Lupercalia or Valentine's Day?

Lupercalia or Valentine's Day?
De Etruskische wolf met later toegevoegde Romulus en Remus

Valentine is a figment of imagination of Christian origine. As usual, our festive days are rooted in pre-Christian traditions. As is the case with Valentine. We must travel back in time to the Roman Lupercalia festival. Are we actually celebrating the wolf on this day?  

Roman stele with the attributes of the Lupercalia festival, wolf included.

The word Lupercalia is related to the word ‘wolf’, lupus in Latin. The Roman author Jusinus tells us that it's dedicatd to Lucaeian god Pan, which the Romans called Lupercus: a wild, naked god with a belt of goatskin. The statue of this god was places in the cave where - as tradition goes - the founders of Rome Romulus and Remus where nursed by a female wolf.  

Lupercalia took place mid-february and according to Ovid's Metamorphosis the legend of king Lykaon (Wolfman), of Arcadia, who ruled in the time that the first humans walked the earth. What was called The Iron Age 'when honour disappeared and destructive powers ruled'. "The land that first belonged to all people, just like sunlight and air does, was bordered off by spying scouts. They not only demanded all the food the rich earth delivered, but also dived deep into the bowels of the earth and took all the richess that was hidden in the shade of the Styx'. Richess that incites people to crime."

Ovids vision on the creation of the world is fascinating, read about it here:


Actually, we're talking about fertility rituals, as were and are ubiquitous in agricultural societes. The festival was provided with a Roman flavour. There was lots of wine, priests sacrificed a goat and a dog, women who wanted to get pregnant were whipped with a leather thong, which would have a positive effect on  this proceedings. There also was a lottery where young man could draw the name of a woman, resulting in sex and hopefully in pregnancy.  Vestal virgins offered muffins and cup cakes and everybody had a good time. The young men jogged about the hill, return to the cave and have - no doubt - more booze.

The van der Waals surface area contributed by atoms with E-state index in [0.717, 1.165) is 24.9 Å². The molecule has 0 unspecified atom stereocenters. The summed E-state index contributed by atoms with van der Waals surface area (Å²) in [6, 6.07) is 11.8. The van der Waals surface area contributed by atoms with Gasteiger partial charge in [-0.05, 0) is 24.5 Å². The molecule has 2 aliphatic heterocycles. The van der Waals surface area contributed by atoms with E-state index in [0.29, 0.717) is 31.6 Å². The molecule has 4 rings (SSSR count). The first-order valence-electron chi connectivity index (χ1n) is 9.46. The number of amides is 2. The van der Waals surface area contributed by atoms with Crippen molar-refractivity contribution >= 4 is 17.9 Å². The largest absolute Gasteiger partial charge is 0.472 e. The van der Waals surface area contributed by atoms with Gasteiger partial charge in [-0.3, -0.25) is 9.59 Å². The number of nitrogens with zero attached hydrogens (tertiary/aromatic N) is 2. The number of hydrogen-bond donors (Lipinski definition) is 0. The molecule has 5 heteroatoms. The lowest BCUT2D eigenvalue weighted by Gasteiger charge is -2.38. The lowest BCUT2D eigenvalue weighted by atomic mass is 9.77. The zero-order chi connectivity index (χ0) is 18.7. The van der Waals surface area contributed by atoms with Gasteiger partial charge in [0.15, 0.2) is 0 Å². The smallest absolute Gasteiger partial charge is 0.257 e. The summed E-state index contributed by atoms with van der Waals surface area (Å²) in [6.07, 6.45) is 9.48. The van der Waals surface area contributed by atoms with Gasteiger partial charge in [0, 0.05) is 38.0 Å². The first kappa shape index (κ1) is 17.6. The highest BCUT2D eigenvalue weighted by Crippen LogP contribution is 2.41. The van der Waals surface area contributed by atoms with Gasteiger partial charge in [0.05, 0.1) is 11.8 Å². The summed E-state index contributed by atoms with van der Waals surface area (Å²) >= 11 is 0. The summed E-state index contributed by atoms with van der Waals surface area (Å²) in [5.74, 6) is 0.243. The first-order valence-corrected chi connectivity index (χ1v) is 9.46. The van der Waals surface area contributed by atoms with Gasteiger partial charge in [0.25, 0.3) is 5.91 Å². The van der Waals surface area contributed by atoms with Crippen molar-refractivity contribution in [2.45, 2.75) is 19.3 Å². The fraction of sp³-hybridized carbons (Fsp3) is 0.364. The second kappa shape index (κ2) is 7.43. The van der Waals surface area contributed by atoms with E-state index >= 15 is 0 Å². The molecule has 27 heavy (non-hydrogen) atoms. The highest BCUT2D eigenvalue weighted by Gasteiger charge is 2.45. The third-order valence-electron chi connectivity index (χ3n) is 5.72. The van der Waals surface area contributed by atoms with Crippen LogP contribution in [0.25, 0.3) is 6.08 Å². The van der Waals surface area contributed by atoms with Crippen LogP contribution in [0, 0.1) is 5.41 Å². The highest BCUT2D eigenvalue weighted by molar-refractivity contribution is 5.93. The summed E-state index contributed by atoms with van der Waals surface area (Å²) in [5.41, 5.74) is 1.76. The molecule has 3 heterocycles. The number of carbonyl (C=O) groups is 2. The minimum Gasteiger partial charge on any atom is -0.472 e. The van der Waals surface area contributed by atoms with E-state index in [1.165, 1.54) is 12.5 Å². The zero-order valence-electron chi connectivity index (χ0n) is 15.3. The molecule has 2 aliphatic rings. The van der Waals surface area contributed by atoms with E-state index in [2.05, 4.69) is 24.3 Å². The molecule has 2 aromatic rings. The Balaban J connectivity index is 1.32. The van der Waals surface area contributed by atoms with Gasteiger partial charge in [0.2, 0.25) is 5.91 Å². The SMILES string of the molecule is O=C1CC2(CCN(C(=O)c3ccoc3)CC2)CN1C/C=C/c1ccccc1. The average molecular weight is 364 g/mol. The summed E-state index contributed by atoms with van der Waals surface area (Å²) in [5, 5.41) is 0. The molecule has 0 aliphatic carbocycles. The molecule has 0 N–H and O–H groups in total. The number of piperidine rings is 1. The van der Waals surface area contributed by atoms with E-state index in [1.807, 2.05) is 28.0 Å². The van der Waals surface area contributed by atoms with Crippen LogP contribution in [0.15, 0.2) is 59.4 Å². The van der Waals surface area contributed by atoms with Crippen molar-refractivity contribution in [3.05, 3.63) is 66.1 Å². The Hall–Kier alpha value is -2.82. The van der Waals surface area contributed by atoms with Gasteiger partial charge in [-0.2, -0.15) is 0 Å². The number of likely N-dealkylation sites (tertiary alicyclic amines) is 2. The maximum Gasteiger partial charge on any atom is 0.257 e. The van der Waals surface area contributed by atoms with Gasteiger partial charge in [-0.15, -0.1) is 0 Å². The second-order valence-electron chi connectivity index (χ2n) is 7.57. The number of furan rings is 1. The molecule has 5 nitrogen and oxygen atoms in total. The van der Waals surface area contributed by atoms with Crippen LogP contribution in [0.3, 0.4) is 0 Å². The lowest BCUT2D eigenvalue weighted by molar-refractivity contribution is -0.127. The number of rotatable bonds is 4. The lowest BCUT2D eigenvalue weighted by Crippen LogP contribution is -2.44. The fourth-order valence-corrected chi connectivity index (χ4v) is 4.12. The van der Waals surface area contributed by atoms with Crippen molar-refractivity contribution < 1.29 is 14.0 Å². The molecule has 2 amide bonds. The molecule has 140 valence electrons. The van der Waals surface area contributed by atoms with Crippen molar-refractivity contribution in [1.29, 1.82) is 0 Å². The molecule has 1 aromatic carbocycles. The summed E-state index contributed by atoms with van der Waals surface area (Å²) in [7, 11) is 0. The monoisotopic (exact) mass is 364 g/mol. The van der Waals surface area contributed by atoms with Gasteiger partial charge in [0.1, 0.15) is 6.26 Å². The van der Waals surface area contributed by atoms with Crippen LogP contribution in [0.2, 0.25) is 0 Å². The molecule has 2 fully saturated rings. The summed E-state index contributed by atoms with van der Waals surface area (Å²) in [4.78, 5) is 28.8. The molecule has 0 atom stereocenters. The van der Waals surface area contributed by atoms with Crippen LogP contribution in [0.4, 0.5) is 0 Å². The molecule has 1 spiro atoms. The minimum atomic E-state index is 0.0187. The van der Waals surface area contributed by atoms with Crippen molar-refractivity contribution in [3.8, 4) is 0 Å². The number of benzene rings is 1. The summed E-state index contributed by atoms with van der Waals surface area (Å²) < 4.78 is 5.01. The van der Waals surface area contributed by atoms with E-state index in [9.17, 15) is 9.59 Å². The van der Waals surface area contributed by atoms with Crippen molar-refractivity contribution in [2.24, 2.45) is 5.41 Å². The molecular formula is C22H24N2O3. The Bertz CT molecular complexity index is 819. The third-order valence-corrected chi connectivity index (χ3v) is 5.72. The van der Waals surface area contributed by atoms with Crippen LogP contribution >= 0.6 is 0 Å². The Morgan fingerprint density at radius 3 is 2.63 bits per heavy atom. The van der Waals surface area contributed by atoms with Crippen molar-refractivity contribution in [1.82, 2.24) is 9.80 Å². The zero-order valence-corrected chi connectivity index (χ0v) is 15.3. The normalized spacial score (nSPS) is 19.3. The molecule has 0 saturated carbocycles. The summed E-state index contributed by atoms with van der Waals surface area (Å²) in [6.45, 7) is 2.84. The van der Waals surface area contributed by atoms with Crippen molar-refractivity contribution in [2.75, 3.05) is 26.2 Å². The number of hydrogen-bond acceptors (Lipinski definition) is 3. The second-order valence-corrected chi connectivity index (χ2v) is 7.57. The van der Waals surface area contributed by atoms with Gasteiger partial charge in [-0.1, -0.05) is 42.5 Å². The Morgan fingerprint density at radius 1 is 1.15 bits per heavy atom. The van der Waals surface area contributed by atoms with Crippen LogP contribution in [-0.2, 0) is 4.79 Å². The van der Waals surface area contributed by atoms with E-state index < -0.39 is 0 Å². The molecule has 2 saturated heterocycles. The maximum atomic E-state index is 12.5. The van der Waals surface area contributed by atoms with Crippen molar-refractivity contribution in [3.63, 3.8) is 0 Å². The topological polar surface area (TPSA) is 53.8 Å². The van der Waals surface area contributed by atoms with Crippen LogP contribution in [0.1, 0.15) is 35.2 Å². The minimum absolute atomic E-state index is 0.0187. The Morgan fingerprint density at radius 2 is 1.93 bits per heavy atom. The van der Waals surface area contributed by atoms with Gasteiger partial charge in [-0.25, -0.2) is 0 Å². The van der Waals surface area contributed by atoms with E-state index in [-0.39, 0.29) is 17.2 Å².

Lupercalia festival - circle of Adam Elsheimer

Lupercalia festival belongs to Italy and Gaul, inscriptions from Velletri (Velitrae), Palestrina (Praeneste) and Nîmes (Nemausus) refer to the festival. The wolf ispossible part of this festival since prehistoric times.  Read more about this here:


The celebration of Lupercalia was obviously so popular that even in an already Chritianised Rome the festival was a must go to. Only pope Gelasius I banned this heathenish practices in the 5th century, though the Roman Senate uttered loud protetsts, because tradition, and health and safety.

One of the approx ten saint Valentines 

The Roman-Catholic church identifies at least two saint Valentines, possibly even ten.  But these two were both murdered in the third century. Pope Gelasius I thus banned the wolf and replaced it with Valentine. The connection with romantic love is probably a Renaissance myth.


Usually the sacrificed animals at festivals was served at dinner. But in the case of a dog I question that and a goat is also not so much in the culinary picture in the Roman cuisine. Maybe some of the flesh of the goat made an appearence, with the Vestal cookies as a side dish. Nobody stops you from celebrating Valentine dinner with pink champagne and cup cakes, but you can also prepare a real Roman dinner. Inspiration and instructions here: